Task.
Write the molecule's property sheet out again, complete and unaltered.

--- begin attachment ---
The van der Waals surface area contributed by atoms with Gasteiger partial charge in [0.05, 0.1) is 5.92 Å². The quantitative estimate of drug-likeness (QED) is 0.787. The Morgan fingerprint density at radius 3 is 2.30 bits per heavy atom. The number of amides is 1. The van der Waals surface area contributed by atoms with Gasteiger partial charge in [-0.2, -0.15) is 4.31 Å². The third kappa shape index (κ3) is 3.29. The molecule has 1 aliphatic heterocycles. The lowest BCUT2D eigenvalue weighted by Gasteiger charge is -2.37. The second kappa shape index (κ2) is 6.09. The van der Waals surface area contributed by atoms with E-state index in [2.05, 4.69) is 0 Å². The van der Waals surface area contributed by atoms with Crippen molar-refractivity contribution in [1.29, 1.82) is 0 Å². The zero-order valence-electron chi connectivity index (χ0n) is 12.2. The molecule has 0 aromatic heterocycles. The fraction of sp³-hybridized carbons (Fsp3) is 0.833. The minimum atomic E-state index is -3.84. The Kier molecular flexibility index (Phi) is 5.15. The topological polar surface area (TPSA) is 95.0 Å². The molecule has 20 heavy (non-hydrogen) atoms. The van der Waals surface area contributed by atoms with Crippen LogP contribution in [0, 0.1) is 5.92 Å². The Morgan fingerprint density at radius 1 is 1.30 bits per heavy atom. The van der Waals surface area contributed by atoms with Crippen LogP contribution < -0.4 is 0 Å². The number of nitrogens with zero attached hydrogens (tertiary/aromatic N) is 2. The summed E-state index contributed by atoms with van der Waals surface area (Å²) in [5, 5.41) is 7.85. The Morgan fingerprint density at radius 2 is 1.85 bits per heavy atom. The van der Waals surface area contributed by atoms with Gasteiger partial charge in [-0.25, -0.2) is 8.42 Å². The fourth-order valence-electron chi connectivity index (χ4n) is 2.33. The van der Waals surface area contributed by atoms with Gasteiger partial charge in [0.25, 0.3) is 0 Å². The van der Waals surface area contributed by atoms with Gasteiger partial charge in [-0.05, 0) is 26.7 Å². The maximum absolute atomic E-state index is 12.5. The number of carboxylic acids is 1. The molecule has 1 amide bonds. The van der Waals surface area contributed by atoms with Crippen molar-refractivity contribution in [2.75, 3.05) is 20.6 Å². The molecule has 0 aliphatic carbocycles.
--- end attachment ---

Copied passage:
The van der Waals surface area contributed by atoms with Gasteiger partial charge in [0.05, 0.1) is 5.92 Å². The quantitative estimate of drug-likeness (QED) is 0.787. The Morgan fingerprint density at radius 3 is 2.30 bits per heavy atom. The number of amides is 1. The van der Waals surface area contributed by atoms with Gasteiger partial charge in [-0.2, -0.15) is 4.31 Å². The third kappa shape index (κ3) is 3.29. The molecule has 1 aliphatic heterocycles. The lowest BCUT2D eigenvalue weighted by Gasteiger charge is -2.37. The second kappa shape index (κ2) is 6.09. The van der Waals surface area contributed by atoms with E-state index in [2.05, 4.69) is 0 Å². The van der Waals surface area contributed by atoms with Crippen molar-refractivity contribution in [1.29, 1.82) is 0 Å². The zero-order valence-electron chi connectivity index (χ0n) is 12.2. The molecule has 0 aromatic heterocycles. The fraction of sp³-hybridized carbons (Fsp3) is 0.833. The minimum atomic E-state index is -3.84. The Kier molecular flexibility index (Phi) is 5.15. The topological polar surface area (TPSA) is 95.0 Å². The molecule has 20 heavy (non-hydrogen) atoms. The van der Waals surface area contributed by atoms with Crippen LogP contribution in [0, 0.1) is 5.92 Å². The Morgan fingerprint density at radius 1 is 1.30 bits per heavy atom. The van der Waals surface area contributed by atoms with Crippen LogP contribution < -0.4 is 0 Å². The number of nitrogens with zero attached hydrogens (tertiary/aromatic N) is 2. The summed E-state index contributed by atoms with van der Waals surface area (Å²) in [5, 5.41) is 7.85. The Morgan fingerprint density at radius 2 is 1.85 bits per heavy atom. The van der Waals surface area contributed by atoms with Gasteiger partial charge in [-0.25, -0.2) is 8.42 Å². The fourth-order valence-electron chi connectivity index (χ4n) is 2.33. The van der Waals surface area contributed by atoms with Gasteiger partial charge in [0.25, 0.3) is 0 Å². The van der Waals surface area contributed by atoms with Gasteiger partial charge in [-0.05, 0) is 26.7 Å². The maximum absolute atomic E-state index is 12.5. The number of carboxylic acids is 1. The molecule has 1 amide bonds. The van der Waals surface area contributed by atoms with Crippen molar-refractivity contribution in [2.75, 3.05) is 20.6 Å². The molecule has 0 aliphatic carbocycles.